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Police Arrest Leaders of Independence Movement

August 20, 1987

WINDHOEK, South West-Africa (AP) _ Five rebel leaders were arrested during a police sweep in connection with a terrorism investigation, the Namibian police commissioner said Wednesday.

Among those arrested Tuesday was Anton Lubowski, 35, a lawyer and union leader, who in 1984 became the first white to announce his membership in the South-West Africa People’s Organization. The movement has been waging a military campaign for independence from South Africa since 1966.

SWAPO’s political wing is legal in South-West Africa, a South African-ruled territory also known as Namibia.

The territory’s acting police commissioner, Maj. Gen. Koos Myburgh, said the others arrested were SWAPO Vice President Hendrik Witboio; Daniel Tjongarero, deputy national chairman; Niko Bessinger, joint secretary for foreign affairs; and John Pandeni, general secretary of the SWAPO-affiliated Namibian Food and Allied Union.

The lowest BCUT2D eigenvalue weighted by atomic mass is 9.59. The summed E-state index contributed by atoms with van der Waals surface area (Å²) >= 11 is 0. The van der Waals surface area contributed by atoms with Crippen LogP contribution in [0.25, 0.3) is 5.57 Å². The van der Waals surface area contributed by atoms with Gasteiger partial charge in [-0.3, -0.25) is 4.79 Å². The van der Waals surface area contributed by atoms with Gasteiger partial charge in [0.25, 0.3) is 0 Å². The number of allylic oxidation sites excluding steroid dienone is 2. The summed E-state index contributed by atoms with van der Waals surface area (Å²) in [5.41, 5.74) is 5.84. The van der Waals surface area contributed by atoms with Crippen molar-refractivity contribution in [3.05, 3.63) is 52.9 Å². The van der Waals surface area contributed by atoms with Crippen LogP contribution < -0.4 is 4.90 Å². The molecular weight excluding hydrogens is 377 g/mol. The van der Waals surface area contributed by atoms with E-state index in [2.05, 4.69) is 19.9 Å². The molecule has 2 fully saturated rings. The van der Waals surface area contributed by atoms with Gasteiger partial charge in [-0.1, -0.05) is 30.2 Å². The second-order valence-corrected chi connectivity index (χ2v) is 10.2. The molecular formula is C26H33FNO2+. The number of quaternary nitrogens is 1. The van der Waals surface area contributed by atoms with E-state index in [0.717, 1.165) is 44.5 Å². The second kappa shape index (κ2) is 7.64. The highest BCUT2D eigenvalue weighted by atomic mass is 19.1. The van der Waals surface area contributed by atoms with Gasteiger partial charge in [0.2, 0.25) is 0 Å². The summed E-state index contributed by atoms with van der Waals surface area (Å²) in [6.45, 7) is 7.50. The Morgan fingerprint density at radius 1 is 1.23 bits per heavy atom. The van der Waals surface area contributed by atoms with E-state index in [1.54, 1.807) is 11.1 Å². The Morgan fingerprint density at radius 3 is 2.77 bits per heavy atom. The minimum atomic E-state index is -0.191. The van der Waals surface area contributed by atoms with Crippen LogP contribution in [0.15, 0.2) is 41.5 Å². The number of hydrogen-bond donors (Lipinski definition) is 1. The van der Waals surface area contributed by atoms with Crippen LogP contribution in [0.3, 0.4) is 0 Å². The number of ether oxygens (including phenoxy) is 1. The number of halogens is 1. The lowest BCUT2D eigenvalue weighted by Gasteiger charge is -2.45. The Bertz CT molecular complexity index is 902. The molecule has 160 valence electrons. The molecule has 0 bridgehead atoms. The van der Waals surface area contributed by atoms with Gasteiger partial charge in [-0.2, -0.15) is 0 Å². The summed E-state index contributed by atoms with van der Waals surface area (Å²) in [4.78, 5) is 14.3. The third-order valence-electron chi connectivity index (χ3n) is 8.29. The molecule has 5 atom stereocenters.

The South African Press Association said police raided homes and SWAPO offices in several towns.

Myburgh said police seized numerous documents and pamphlets during the sweep, adding that the suspects were detained for ″possibly assisting with or instigating the commission of terrorist acts.″

Last month, SWAPO officials claimed responsiblity for a car-bombing that damaged a parking garage in Windhoek, located in central Namibia. Namibian authorities said afterwards that SWAPO’s top leaders were partly to blame for the blast, which caused no injuries.

The arrests Tuesday coincided with a visit to South Africa by a United Nations envoy, Martti Ahtisaari, to discuss the Namibian situation.

South Africa has said it would honor a U.N. resolution calling for independence and free elections in Namibia, but only on condition that Cuban troops withdraw from neighboring Angola.

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